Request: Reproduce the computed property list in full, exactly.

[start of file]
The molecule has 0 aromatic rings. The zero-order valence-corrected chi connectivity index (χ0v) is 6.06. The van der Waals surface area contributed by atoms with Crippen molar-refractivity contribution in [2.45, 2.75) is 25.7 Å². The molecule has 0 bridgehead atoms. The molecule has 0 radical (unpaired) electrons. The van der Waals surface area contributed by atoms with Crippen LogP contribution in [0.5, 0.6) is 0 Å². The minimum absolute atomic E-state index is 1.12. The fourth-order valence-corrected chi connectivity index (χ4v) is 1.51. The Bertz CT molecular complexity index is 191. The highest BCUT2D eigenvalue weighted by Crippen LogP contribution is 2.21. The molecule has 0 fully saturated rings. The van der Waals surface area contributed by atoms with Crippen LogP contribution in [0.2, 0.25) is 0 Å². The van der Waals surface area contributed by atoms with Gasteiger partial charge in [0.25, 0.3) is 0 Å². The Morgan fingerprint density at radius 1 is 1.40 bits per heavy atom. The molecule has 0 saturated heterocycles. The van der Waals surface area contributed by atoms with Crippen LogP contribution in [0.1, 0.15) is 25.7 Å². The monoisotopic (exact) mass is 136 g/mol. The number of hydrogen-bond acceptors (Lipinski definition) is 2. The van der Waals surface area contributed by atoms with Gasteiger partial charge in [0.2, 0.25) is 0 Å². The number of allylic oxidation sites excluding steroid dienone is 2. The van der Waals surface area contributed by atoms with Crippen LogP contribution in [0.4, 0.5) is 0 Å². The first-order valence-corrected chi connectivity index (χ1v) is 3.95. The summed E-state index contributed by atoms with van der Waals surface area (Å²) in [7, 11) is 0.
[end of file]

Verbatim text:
The molecule has 0 aromatic rings. The zero-order valence-corrected chi connectivity index (χ0v) is 6.06. The van der Waals surface area contributed by atoms with Crippen molar-refractivity contribution in [2.45, 2.75) is 25.7 Å². The molecule has 0 bridgehead atoms. The molecule has 0 radical (unpaired) electrons. The van der Waals surface area contributed by atoms with Crippen LogP contribution in [0.5, 0.6) is 0 Å². The minimum absolute atomic E-state index is 1.12. The fourth-order valence-corrected chi connectivity index (χ4v) is 1.51. The Bertz CT molecular complexity index is 191. The highest BCUT2D eigenvalue weighted by Crippen LogP contribution is 2.21. The molecule has 0 fully saturated rings. The van der Waals surface area contributed by atoms with Crippen LogP contribution in [0.2, 0.25) is 0 Å². The van der Waals surface area contributed by atoms with Gasteiger partial charge in [0.25, 0.3) is 0 Å². The Morgan fingerprint density at radius 1 is 1.40 bits per heavy atom. The molecule has 0 saturated heterocycles. The van der Waals surface area contributed by atoms with Crippen LogP contribution in [0.1, 0.15) is 25.7 Å². The monoisotopic (exact) mass is 136 g/mol. The number of hydrogen-bond acceptors (Lipinski definition) is 2. The van der Waals surface area contributed by atoms with Gasteiger partial charge in [0.2, 0.25) is 0 Å². The number of allylic oxidation sites excluding steroid dienone is 2. The van der Waals surface area contributed by atoms with Crippen LogP contribution in [0.4, 0.5) is 0 Å². The first-order valence-corrected chi connectivity index (χ1v) is 3.95. The summed E-state index contributed by atoms with van der Waals surface area (Å²) in [7, 11) is 0.